T. B. S.—To develop the left-hand technic, Czerny’s “School for the Left Hand,” Op. 399, is excellent. For a modern and more comprehensive treatment of this specialty see Isidor Philipp’s “Exercises and Technical Studies for the Left Hand,” containing original exercises of great value and ingenious arrangements for the left hand from the works of Bach, Czerny, Kessler, Chopin, Schumann and Weber.

 J. L.—If you wish some practical book to teach the theoretical side of music to your piano students, you cannot do better than to use Caroline J. Norcross’, “Suggestive Studies for Music Lovers,” published by Theo. Presser, or “Intervals, Chords and Ear-training,” by Jean Parkman Brown, published by O. Ditson & Co.

T. S. N.—Cecile Chaminade was born in Paris, August 18, 1861, of an old French family. She began to compose at the age of eight. She studied the piano with Le Couppey, harmony with Savard, and the violin with Marsick (all teachers at the Paris Conservatory), and composition with Benjamin Godard. At the age of eighteen she was a brilliant pianist and played not only in Paris, but on short tours into the provinces. Her most pretentious works are Les Amazones, a lyric symphony with chorus; an unpublished ballet in one act, La Sevillane, another ballet “Callirshöc,” also a concert piece for piano and orchestra, which has been frequently given. Her piano pieces and songs are too well-known to need enumeration, although possibly it is not well-known that she has written a Sonata for piano, Op. 21, an Etude Symphonique, Op. 27, and two trios for piano and strings, of which the second, Op. 34, is published.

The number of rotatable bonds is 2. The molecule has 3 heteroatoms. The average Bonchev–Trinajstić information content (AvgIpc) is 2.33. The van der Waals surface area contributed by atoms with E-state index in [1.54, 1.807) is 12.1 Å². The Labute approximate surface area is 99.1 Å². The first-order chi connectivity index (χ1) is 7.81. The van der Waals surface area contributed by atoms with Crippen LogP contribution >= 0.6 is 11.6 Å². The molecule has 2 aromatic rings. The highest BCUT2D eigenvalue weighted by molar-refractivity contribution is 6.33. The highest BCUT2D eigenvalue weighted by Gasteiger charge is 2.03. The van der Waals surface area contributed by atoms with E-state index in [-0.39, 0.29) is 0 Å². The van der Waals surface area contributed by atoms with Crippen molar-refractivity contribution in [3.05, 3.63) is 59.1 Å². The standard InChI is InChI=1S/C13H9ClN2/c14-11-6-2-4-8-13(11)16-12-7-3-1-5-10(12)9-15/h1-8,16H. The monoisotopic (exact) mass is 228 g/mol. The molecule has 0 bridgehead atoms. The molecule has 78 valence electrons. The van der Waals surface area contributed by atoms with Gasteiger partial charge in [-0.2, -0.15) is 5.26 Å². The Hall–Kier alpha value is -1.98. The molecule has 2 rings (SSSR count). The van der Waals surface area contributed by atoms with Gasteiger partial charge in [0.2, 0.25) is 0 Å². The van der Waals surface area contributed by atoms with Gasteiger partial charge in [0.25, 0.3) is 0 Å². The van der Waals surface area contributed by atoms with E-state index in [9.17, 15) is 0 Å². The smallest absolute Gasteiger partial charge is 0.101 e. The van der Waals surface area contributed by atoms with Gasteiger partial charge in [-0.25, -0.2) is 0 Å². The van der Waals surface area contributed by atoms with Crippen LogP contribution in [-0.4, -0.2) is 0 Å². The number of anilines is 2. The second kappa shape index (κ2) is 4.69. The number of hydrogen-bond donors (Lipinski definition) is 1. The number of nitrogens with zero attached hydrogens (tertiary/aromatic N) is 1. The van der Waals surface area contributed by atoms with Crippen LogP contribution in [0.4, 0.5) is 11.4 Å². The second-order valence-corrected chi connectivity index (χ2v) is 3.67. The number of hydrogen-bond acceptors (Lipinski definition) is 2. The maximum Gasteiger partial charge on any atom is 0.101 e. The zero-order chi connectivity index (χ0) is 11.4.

J. B.—The Paderewski prize for American composers was first awarded in 1900, when the winners were Henry K. Hadley, with his symphony in F minor, “The Seasons”; Horatio Parker, with “A Star Song,” for solos, chorus and orchestra, and Arthur Bird, with a Serenade for wind instruments. The competition was announced for the year 1905, the prize in the orchestral class was awarded to Arthur Shepard, of Salt Lake City, with an “Overture Joyeuse”; no prizes were awarded in the two other classes on account of the inferiority of the works submitted.

T. V. S.—Willem Mengelberg, the conductor, was born at Utrecht in Holland in 1871. He studied principally at the Cologne Conservatory. He was conductor of the Lucerne town orchestra in 1892, and has conducted the famous Concertgelouw (sic) Orchestra for more than ten years. He is one of the most celebrated of European conductors.

A. B. L.—1. The sign shaped like a small circle, if used in violin music, which we infer you have in mind, indicates the use of an open string, or a harmonic.
2. Henri Ravina was born at Bordeaux, France, May 20, 1818, was a pupil of the Conservatory at Paris, and afterward a teacher there. His compositions include salon pieces, etudes, etc.

O. H.—1. Folk-songs, that is, the people’s songs, have either sprung from the people, poet and composer being unknown, or have been made by some musician and taken up by the people, holding place for years: for example, some of the old German chorales, accepted by Martin Luther, are adaptations of old secular tunes used by the people for many years previous to Luther’s time. They generally have simple, easy melodies with plain diatonic harmonies. “Old Folks at Home,” by Foster, is an example of an American song that can be classed as a folk-tune, that is, in the style that is characteristic and representative of the people, not one class. European countries are rich in folk-songs, especially Russia and Germany; France, Italy, Spain. Scandinavia, have a rich and characteristic folk-song; in England the countryside tunes may be classed as folk-songs.
2. A first tenor is a voice of light, lyric quality with a high range, to high B-flat, for example.
3. “Vocal quartet obligato” would imply a composition in which a quartet sings simultaneously with a chorus, the two bodies having different themes.
4. Rossini is pronounced as if spelled Ros-see-nee, accent on the second syllable. Scherzo is pronounced as if spelled Scare-tso.

A. S.—1. In placing a piano on a platform, see that the treble side is nearest the audience.
2. The Secondo player should use the pedal in playing piano duets; in pieces properly prepared for publication, the pedal markings will be given, and the player whose part includes them is the one to observe them.